Sunday, February 8, 2015

There's More

My daughter is twelve, and on the verge of the teen years. As I write this she is playing Barbies with her little sister, and I'm so thrilled by that my heart could explode. But I recognize my days are numbered. I'm bracing myself for the storm of mood swings and zits that is teenagerhood. I know that a certain degree of change, awkwardness and struggle are all a part of the years that prepare you for adulthood. My prayer is that we will walk through these upcoming days with as much grace and good hair days as possible. And deep down I wish that I could teach her all of the lessons I've had to learn the hard way, without her actually having to learn them the hard way. Most of all, I pray that of  all the lessons, she will learn that there is more. So much more to life and love and the whole human experience than what you experience in the teenage years.

For example, there is more to life than how you look. Sometimes it is hard in our culture to learn that. Commercials and movies and magazines are designed to lead you to obsess over your looks and what products you need to buy to improve them. You will probably at some point become convinced that if you were a different size or had a different hairstyle or whiter teeth, your life would be better. It's a lie. Today an elderly man remarked on how much my firstborn+- has grown and that she is "getting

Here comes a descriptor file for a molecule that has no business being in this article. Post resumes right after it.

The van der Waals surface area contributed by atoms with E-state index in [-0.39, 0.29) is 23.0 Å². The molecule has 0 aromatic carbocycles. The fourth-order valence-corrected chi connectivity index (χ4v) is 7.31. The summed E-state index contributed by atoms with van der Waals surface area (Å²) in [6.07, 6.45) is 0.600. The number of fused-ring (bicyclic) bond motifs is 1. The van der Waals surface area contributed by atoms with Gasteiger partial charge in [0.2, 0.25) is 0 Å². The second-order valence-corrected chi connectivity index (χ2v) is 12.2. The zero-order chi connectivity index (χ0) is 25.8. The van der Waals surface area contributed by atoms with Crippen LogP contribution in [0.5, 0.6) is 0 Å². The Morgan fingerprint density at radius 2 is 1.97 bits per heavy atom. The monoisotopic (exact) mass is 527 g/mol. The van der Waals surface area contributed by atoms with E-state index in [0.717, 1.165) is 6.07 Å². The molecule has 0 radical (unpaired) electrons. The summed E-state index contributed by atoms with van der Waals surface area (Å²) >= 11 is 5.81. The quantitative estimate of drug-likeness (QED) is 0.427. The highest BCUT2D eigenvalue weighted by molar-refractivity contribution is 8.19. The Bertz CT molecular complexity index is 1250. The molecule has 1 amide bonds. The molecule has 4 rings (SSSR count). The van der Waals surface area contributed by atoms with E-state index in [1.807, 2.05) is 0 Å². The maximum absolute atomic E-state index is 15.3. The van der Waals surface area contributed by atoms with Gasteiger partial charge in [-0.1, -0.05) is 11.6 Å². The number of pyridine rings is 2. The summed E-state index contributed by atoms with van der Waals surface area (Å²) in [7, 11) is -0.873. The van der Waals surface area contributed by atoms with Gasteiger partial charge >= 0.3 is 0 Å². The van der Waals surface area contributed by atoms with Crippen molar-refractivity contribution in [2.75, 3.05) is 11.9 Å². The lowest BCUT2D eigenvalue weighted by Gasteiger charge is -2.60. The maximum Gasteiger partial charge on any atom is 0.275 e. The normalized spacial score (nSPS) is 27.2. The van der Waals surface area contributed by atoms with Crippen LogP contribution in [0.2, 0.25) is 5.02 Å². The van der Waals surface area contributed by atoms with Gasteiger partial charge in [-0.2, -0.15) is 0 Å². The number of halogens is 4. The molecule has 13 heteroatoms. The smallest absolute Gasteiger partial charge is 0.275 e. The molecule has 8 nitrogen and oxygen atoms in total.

pretty". I had to reign in the Mom in me that wanted to smart back that she has always been pretty. But then he asked her something that began to consume my thoughts instead. He asked, "Have the boys started telling you that?" And rather than go into my usual "oh my gosh I'm not ready for this" train of thought, it hit me harder. Not that boys will begin to notice her. But I was reminded of how from such a young age we are taught to need validation from others. 

This, my daughter, is what I want you to know. You are beautiful, and have always been beautiful. You are beautiful because God Himself designed every feature on your face and placed every hair on your head. When you were a baby I spent hours staring at you in amazement and awe. You are beautiful because you are kind and caring and thoughtful. You are beautiful because you are nurturing and organized and creative. You are beautiful because your heart is tender and your head is hard. You are brave and fearless and stand up for what you believe in. You are wise and mature beyond your years and your faith is stronger than some adults. 

And it is nice to hear that others admire your beauty, but you do not need their words to confirm it. It is there whether anyone appreciates it or not. Don't expect middle school boys to build your self-esteem or value your worth. In fact, if you could avoid middle school boys at all costs, that would be great. :)  As someone who has lived many years replaying mean words said during the vulnerable teenage years, let me assure you that when someone speaks ugly of you it says much more about them than it does you. You choose kindness and forgiveness.

And I love clothes and make-up and girly stuff as much as the next person, but please believe me when I tell you there is more. I love to doll myself up for your Daddy and have him tell me I'm beautiful. But those times don't mean near as much to me as when he tells me, "You're funny" or that I'm his favorite person to talk to. Seek out friends who are interesting and who have hobbies and plans and daydreams. Be a little bit weird. All of the best people are. :)